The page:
What is Gastroesophageal Reflux Disease (GERD)?
Although “heartburn” is often used to describe a variety of digestive problems, in medical terms, it is actually a symptom of gastroesophageal reflux disease. In this condition, stomach acids reflux or “back up” from the stomach into the esophagus. Heartburn is described as a harsh, burning sensation in the area in between your ribs or just below your neck. The feeling may radiate through the chest and into the throat and neck. Many adults in the United States experience this uncomfortable, burning sensation at least once a month. Other symptoms may also include vomiting or regurgitation, difficulty swallowing and chronic coughing or wheezing.
What Causes GERD?
When you eat, food travels from your mouth to your stomach through a tube called the esophagus. At the lower end of the esophagus is a small ring of muscle called the lower esophageal sphincter (LES). The LES acts like a one-way valve, allowing food to pass through into the stomach. Normally, the LES closes immediately after swallowing to prevent back-up of stomach juices, which have a high acid content, into the esophagus. GERD occurs when the LES does not function properly allowing acid to flow back and burn the lower esophagus. This irritates and inflames the esophagus, causing heartburn and eventually may damage the esophagus. A few patients may develop a condition in which there is a change in the type of cells in the lining of the lower esophagus, called Barrett’s esophagus. This is important because having this condition increases the risk of developing cancer of the esophagus.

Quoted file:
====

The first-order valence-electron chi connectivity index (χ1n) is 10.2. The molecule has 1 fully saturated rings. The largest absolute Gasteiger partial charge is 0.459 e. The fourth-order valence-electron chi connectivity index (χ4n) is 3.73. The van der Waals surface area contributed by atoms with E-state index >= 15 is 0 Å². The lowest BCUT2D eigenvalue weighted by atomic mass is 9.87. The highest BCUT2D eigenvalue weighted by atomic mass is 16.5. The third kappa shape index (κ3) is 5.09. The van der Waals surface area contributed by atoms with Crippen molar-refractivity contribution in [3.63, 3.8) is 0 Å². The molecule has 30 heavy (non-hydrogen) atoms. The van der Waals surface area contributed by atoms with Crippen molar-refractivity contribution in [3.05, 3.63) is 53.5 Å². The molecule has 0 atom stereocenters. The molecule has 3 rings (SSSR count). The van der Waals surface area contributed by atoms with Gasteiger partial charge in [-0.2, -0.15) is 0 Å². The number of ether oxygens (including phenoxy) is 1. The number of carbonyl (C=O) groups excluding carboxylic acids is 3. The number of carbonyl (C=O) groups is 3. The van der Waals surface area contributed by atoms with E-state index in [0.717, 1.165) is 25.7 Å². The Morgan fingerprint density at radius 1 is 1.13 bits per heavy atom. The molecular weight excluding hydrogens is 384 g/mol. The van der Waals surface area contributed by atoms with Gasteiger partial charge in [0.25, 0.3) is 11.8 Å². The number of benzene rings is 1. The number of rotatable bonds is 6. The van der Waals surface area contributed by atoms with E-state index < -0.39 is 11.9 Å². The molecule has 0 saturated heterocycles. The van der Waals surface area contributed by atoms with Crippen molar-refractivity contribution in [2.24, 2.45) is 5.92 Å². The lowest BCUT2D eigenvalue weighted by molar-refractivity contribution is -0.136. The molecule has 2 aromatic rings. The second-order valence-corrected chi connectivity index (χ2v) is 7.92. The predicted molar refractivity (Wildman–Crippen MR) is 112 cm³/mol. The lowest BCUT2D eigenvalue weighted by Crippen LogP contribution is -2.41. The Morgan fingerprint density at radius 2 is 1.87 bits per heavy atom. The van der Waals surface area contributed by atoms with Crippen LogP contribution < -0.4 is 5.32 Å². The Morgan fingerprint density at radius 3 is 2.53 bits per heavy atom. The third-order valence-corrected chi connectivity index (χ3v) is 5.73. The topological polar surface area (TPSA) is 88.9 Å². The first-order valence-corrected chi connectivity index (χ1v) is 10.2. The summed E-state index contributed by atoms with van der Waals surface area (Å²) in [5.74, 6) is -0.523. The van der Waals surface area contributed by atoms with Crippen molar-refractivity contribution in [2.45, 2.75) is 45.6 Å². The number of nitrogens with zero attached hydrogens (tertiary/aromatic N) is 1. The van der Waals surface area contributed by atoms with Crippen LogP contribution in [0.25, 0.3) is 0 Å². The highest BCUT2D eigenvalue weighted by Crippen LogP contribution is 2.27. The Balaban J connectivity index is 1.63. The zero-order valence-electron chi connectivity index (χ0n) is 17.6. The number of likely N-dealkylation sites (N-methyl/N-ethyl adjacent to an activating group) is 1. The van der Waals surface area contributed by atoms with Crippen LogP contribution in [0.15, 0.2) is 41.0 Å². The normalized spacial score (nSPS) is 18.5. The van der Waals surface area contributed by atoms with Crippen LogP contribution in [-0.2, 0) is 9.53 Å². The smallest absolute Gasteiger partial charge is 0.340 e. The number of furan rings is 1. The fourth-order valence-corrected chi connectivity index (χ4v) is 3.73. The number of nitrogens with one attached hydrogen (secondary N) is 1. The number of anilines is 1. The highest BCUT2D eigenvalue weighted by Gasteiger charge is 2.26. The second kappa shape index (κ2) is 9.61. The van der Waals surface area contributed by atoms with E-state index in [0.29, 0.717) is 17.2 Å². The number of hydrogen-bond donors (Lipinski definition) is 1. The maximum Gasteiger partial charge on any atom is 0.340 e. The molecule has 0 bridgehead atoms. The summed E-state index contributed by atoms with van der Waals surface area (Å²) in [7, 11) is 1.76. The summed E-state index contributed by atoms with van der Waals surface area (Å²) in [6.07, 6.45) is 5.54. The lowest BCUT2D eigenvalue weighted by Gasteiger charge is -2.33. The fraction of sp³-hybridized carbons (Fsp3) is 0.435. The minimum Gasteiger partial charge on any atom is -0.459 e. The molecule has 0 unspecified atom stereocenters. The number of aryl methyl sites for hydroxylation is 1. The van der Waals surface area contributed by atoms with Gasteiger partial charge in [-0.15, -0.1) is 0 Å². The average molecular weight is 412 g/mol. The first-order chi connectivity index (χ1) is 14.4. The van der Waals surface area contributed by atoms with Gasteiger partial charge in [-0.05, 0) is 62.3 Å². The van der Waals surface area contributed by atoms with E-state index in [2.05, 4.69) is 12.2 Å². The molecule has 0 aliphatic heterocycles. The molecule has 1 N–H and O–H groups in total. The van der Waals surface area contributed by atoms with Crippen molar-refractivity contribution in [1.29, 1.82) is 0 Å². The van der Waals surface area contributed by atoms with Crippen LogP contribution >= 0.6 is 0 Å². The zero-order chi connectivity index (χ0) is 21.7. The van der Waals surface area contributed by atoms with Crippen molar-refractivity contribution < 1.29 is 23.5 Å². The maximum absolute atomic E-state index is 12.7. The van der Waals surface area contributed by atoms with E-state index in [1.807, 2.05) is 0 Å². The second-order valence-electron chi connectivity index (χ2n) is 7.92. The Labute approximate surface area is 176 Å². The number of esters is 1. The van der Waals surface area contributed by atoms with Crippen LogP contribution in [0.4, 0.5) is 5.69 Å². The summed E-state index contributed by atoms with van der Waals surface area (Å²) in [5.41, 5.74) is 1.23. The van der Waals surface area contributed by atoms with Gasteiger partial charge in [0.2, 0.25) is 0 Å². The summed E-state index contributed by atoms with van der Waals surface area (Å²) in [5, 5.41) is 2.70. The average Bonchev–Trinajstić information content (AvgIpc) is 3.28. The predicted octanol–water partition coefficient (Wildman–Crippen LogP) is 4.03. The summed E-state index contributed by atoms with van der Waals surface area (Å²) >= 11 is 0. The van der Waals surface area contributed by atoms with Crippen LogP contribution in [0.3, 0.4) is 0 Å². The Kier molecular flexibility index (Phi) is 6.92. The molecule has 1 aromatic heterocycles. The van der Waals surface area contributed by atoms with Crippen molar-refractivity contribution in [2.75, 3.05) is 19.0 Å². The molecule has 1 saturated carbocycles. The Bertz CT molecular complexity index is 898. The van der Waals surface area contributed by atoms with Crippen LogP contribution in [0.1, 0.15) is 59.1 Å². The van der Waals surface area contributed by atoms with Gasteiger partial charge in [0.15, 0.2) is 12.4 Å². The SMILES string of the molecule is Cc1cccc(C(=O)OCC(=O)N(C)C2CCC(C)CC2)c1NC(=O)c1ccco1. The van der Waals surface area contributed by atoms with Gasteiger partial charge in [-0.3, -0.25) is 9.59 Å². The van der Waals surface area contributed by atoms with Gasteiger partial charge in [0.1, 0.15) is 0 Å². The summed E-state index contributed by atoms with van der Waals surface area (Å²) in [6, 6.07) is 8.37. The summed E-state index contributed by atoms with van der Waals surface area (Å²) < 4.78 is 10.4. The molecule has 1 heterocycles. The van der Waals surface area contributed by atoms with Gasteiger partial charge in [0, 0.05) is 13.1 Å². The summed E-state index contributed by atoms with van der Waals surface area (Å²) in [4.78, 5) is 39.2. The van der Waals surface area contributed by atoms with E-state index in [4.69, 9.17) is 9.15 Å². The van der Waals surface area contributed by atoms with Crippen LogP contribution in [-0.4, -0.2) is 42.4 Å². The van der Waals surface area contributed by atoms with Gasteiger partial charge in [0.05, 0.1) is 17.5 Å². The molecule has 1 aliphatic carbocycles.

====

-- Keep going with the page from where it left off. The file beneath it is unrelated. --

What Contributes to GERD?
Some people are born with a naturally weak sphincter (LES). For others, however, fatty and spicy foods, certain types of medication, tight clothing, smoking, drinking alcohol, vigorous exercise or changes in body position (bending over or lying down) may cause the LES to relax, causing reflux. A hiatal hernia is found in many patients who suffer from GERD. This refers to the condition in which the top part of the stomach bulges above the diaphragm and into the chest cavity. This phenomenon is thought to contribute to the development of acid reflux. Surgery for GERD also fixes the hiatal hernia.
Surgical Treatment: Laparoscopic Fundoplication
Laparoscopic Nissen fundoplication is a minimally invasive procedure which is done to restore the function of the lower esophageal sphincter (the valve between the esophagus and the stomach) by wrapping the stomach around the esophagus. This procedure creates a new “functional valve” between the esophagus and the stomach and prevents reflux of the acid and bile (non-acidic fluid) from the stomach into the esophagus. It is well studied that patients with typical (common) symptoms of gastroesophageal reflux disease – heartburn, regurgitation and dysphagia (difficulty swallowing) – who respond well to antacid therapy and have a positive esophageal pH assessment (evidence of acid in the esophagus) have the best outcome after laparoscopic Nissen fundoplication.